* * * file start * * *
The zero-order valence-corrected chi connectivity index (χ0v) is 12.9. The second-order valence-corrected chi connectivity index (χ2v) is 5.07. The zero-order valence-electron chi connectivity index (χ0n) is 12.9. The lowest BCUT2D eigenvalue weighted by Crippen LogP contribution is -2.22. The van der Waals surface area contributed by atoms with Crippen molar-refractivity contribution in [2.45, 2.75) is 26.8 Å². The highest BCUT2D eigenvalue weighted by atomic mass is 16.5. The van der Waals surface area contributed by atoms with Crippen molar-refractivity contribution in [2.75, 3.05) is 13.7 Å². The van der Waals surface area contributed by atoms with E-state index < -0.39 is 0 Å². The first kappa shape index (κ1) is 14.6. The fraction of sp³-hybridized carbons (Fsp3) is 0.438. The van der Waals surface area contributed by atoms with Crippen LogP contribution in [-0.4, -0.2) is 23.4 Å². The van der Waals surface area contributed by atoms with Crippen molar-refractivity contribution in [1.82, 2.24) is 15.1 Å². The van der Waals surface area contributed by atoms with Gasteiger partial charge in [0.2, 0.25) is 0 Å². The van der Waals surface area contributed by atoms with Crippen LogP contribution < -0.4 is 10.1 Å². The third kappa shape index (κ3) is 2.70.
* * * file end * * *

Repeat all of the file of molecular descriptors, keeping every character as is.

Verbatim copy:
The zero-order valence-corrected chi connectivity index (χ0v) is 12.9. The second-order valence-corrected chi connectivity index (χ2v) is 5.07. The zero-order valence-electron chi connectivity index (χ0n) is 12.9. The lowest BCUT2D eigenvalue weighted by Crippen LogP contribution is -2.22. The van der Waals surface area contributed by atoms with Crippen molar-refractivity contribution in [2.45, 2.75) is 26.8 Å². The highest BCUT2D eigenvalue weighted by atomic mass is 16.5. The van der Waals surface area contributed by atoms with Crippen molar-refractivity contribution in [2.75, 3.05) is 13.7 Å². The van der Waals surface area contributed by atoms with E-state index < -0.39 is 0 Å². The first kappa shape index (κ1) is 14.6. The fraction of sp³-hybridized carbons (Fsp3) is 0.438. The van der Waals surface area contributed by atoms with Crippen LogP contribution in [-0.4, -0.2) is 23.4 Å². The van der Waals surface area contributed by atoms with Crippen molar-refractivity contribution in [1.82, 2.24) is 15.1 Å². The van der Waals surface area contributed by atoms with Gasteiger partial charge in [0.2, 0.25) is 0 Å². The van der Waals surface area contributed by atoms with Crippen LogP contribution < -0.4 is 10.1 Å². The third kappa shape index (κ3) is 2.70.